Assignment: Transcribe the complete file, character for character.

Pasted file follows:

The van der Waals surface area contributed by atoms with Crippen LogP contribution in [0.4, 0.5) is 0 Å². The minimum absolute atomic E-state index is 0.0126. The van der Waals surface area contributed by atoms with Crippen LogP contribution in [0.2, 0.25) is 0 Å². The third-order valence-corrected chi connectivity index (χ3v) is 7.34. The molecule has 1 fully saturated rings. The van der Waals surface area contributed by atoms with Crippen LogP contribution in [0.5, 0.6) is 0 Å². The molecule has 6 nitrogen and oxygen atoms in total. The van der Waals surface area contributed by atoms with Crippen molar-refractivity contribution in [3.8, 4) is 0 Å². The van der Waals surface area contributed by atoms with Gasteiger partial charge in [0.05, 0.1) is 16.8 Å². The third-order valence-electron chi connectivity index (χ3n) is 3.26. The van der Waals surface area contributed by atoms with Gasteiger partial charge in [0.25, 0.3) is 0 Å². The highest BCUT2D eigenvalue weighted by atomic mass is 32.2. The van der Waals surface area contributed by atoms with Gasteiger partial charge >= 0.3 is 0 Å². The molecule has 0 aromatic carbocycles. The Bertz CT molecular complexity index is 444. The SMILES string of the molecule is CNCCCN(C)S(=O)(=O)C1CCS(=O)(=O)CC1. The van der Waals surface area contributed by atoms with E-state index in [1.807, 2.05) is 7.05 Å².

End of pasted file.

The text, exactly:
The van der Waals surface area contributed by atoms with Crippen LogP contribution in [0.4, 0.5) is 0 Å². The minimum absolute atomic E-state index is 0.0126. The van der Waals surface area contributed by atoms with Crippen LogP contribution in [0.2, 0.25) is 0 Å². The third-order valence-corrected chi connectivity index (χ3v) is 7.34. The molecule has 1 fully saturated rings. The van der Waals surface area contributed by atoms with Crippen LogP contribution in [0.5, 0.6) is 0 Å². The molecule has 6 nitrogen and oxygen atoms in total. The van der Waals surface area contributed by atoms with Crippen molar-refractivity contribution in [3.8, 4) is 0 Å². The van der Waals surface area contributed by atoms with Gasteiger partial charge in [0.05, 0.1) is 16.8 Å². The third-order valence-electron chi connectivity index (χ3n) is 3.26. The van der Waals surface area contributed by atoms with Gasteiger partial charge in [0.25, 0.3) is 0 Å². The highest BCUT2D eigenvalue weighted by atomic mass is 32.2. The van der Waals surface area contributed by atoms with Gasteiger partial charge >= 0.3 is 0 Å². The molecule has 0 aromatic carbocycles. The Bertz CT molecular complexity index is 444. The SMILES string of the molecule is CNCCCN(C)S(=O)(=O)C1CCS(=O)(=O)CC1. The van der Waals surface area contributed by atoms with E-state index in [1.807, 2.05) is 7.05 Å².